Published: March 31, 2020

Spring means serious green for tree-trimming industry

Brian Peirano tries to briefly warm his hands as he maintains a tree service truck during a frigid February day. The eight-year worker at Don Taylor Tree Service said the last winter months are financially some of the hardest for employees and owners alike.

Brian Peirano tries to briefly warm his hands as he maintains a tree service truck during a frigid February day. The eight-year worker at Don Taylor Tree Service said the last winter months are financially some of the hardest for employees and owners alike. CRAIG NORTHRUP/BJNI

Greg Assade of Rathdrum examined the bottom shelf at O’Reilly’s in Hayden with troubled concern as he debated the price and merits of an aluminium oil pan.

“It’s not a steel one,” he said before he spent three full minutes explaining the nuances between the two. He said staying competitive in the tree service business means a willingness to invest.

The 29-year-old is trying to join the ranks of one of the most physically demanding — and, if successful, most lucrative — industries in the area. The Missouri native made his way to North Idaho in late 2016 to work a series of lumber jobs from the Panhandle to northern Washington. When his father died last June, Greg inherited an early-2000s Kenworth truck, complete with a knuckleboom crane. He didn’t know the kind of asset a knuckleboom crane could be, not until he finally picked up the truck in January. The knuckleboom bends near the middle, allowing for it to stretch along awkward angles. It’s a perfect tool for reaching narrow pockets surrounded by immovable obstructions.

Such as tree branches.

“I think having the right equipment is just the start,” Assade said. “I thought that would be enough. But I’ve had several months, and I’m already behind.”

Getting ahead and staying ahead can lead to unparalleled success in the tree service game, particularly in Idaho. While many smaller trees can be trimmed at more moderate prices, some tree trimming jobs can run more than $1,000, depending on circumstances. Add to that external force of mandated tree maintenance along certain areas in Coeur d’Alene, and prices rise even higher. Once tree canopies begin to bloom, tree services across North Idaho reach a fever pitch to earn the business of local residents.

Assade said he took the heavy truck without realizing the cost of its winter upkeep. Sitting idle in his driveway costs money. Keeping the engine from seizing costs money. Everything about it costs money. It’s a common problem for any business that uses heavy equipment, but it’s substantially more significant for the tree service industry, which thrives along the wooded streets and slopes of North Idaho during the summer but goes quiet around the first snow.

Brian Peirano knows the winter tree service season well. The Hayden resident has been a trusted hand for Don Taylor Tree Service in Hayden for the past eight years. Before that, he worked the industry in Pennsylvania.

“[The manufacturers] regulate we change the oil every 45,000 miles,” he explained, “but the way we use these trucks, we need to change it a lot more than that...You take this to a shop, they’ll want $400 to change the oil, easy.”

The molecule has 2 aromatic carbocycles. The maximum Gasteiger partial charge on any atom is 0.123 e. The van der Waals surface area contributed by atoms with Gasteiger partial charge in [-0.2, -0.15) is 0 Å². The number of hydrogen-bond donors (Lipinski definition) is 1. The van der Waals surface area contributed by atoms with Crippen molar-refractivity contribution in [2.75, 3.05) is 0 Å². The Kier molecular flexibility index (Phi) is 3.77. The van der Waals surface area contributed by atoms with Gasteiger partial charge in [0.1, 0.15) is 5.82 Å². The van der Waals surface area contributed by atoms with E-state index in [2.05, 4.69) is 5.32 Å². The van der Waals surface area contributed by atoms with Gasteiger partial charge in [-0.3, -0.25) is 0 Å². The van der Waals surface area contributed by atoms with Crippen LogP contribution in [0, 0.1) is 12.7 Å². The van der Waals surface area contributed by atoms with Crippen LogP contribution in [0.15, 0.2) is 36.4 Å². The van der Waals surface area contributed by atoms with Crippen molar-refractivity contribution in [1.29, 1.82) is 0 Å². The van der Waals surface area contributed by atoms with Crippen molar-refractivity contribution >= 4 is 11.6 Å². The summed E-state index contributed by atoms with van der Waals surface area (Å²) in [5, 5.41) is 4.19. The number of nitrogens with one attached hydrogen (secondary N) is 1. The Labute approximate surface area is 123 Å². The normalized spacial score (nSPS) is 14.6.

Peirano said he sympathizes with Assade’s plight. With little to no income coming in during the winter months, the tree service teams have to pitch in to survive in the hopes of seeing a payday come spring. He pointed to each and every spot on the truck that he’d grease later on.

“It’s more grease fittings,” he said. “All the pivot points on this have to be greased. There’s 36 of them, and that’s not even the U-joints. That’s just the boom.”

Taylor said maintaining that truck is a small but expensive piece of a bigger puzzle he is always trying to solve.

“One of my biggest challenges during the downtime is getting all that equipment maintenanced,” he said. “It costs between $1,000 to $2,000 to maintain each one over the winter. Multiply that times 15, and it gets costly.”

That cost is the normal price under normal circumstances in a $24 billion industry.

“The other day,” Taylor said, “we did about $2,000 in maintenance. The day before, we had both bearings go out in my truck. That one piece of equipment cost me about $6,000.”

It’s a price Taylor offsets by having qualified people working for him. Having his own team work on his trucks, chippers and equipment when possible satisfies two needs at once.

“I have great people working for me,” he said. “One of the things I do is retain my employees. I try to keep them doing jobs as much as possible in the winter. I purposely schedule jobs in December, January and February for some of the dormant work we have. When March comes and the community needs more tree service work done, it’s a big relief. That’s really the start of the season for us.”

While maintaining the vehicles over the winter is a necessary task, Taylor said it often isn’t enough for some workers.

“I try to keep my staff happy as much as possible,” he said. “One thing I always do is an end-of-year bonus. That just kind of helps keep everyone surviving. And we’ll do some work in the winter months, but we try to diversify a little: use our assets and get creative.”

That side work includes odd jobs like plowing snow, something Taylor said has become an industry standard simply because of the absence of tree work in the winter.

Now that spring has returned, tree canopies will once again begin to bloom. For some of the hardest-working laborers making their marks in a seasonal industry, it can’t come fast enough.